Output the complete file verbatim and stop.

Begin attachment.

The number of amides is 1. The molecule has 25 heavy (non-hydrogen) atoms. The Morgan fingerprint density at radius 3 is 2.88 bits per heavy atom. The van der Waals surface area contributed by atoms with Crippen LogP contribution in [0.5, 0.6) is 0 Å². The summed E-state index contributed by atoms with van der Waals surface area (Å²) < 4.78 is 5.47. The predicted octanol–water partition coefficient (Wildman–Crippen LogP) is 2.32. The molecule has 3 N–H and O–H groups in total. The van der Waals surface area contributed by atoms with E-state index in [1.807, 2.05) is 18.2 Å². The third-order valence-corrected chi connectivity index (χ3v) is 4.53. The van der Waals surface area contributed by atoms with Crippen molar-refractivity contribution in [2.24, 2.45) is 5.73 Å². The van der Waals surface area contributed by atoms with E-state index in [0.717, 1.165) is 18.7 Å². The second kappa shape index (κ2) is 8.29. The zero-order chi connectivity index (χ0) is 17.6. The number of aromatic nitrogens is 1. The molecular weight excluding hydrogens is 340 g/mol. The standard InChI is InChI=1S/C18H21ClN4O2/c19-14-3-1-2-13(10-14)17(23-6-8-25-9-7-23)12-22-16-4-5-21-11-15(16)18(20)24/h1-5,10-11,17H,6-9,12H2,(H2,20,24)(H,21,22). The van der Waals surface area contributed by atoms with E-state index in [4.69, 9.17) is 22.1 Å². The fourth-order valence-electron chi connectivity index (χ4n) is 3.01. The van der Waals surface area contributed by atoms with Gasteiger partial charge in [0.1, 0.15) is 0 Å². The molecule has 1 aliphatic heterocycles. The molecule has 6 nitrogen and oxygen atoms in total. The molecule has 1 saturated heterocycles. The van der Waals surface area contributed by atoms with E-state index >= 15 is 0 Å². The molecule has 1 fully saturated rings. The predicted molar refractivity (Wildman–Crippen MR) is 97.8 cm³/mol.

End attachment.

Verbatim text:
The number of amides is 1. The molecule has 25 heavy (non-hydrogen) atoms. The Morgan fingerprint density at radius 3 is 2.88 bits per heavy atom. The van der Waals surface area contributed by atoms with Crippen LogP contribution in [0.5, 0.6) is 0 Å². The summed E-state index contributed by atoms with van der Waals surface area (Å²) < 4.78 is 5.47. The predicted octanol–water partition coefficient (Wildman–Crippen LogP) is 2.32. The molecule has 3 N–H and O–H groups in total. The van der Waals surface area contributed by atoms with E-state index in [1.807, 2.05) is 18.2 Å². The third-order valence-corrected chi connectivity index (χ3v) is 4.53. The van der Waals surface area contributed by atoms with Crippen molar-refractivity contribution in [2.24, 2.45) is 5.73 Å². The van der Waals surface area contributed by atoms with E-state index in [0.717, 1.165) is 18.7 Å². The second kappa shape index (κ2) is 8.29. The zero-order chi connectivity index (χ0) is 17.6. The number of aromatic nitrogens is 1. The molecular weight excluding hydrogens is 340 g/mol. The standard InChI is InChI=1S/C18H21ClN4O2/c19-14-3-1-2-13(10-14)17(23-6-8-25-9-7-23)12-22-16-4-5-21-11-15(16)18(20)24/h1-5,10-11,17H,6-9,12H2,(H2,20,24)(H,21,22). The van der Waals surface area contributed by atoms with E-state index in [4.69, 9.17) is 22.1 Å². The fourth-order valence-electron chi connectivity index (χ4n) is 3.01. The van der Waals surface area contributed by atoms with Gasteiger partial charge in [0.1, 0.15) is 0 Å². The molecule has 1 aliphatic heterocycles. The molecule has 6 nitrogen and oxygen atoms in total. The molecule has 1 saturated heterocycles. The van der Waals surface area contributed by atoms with E-state index >= 15 is 0 Å². The molecule has 1 fully saturated rings. The predicted molar refractivity (Wildman–Crippen MR) is 97.8 cm³/mol.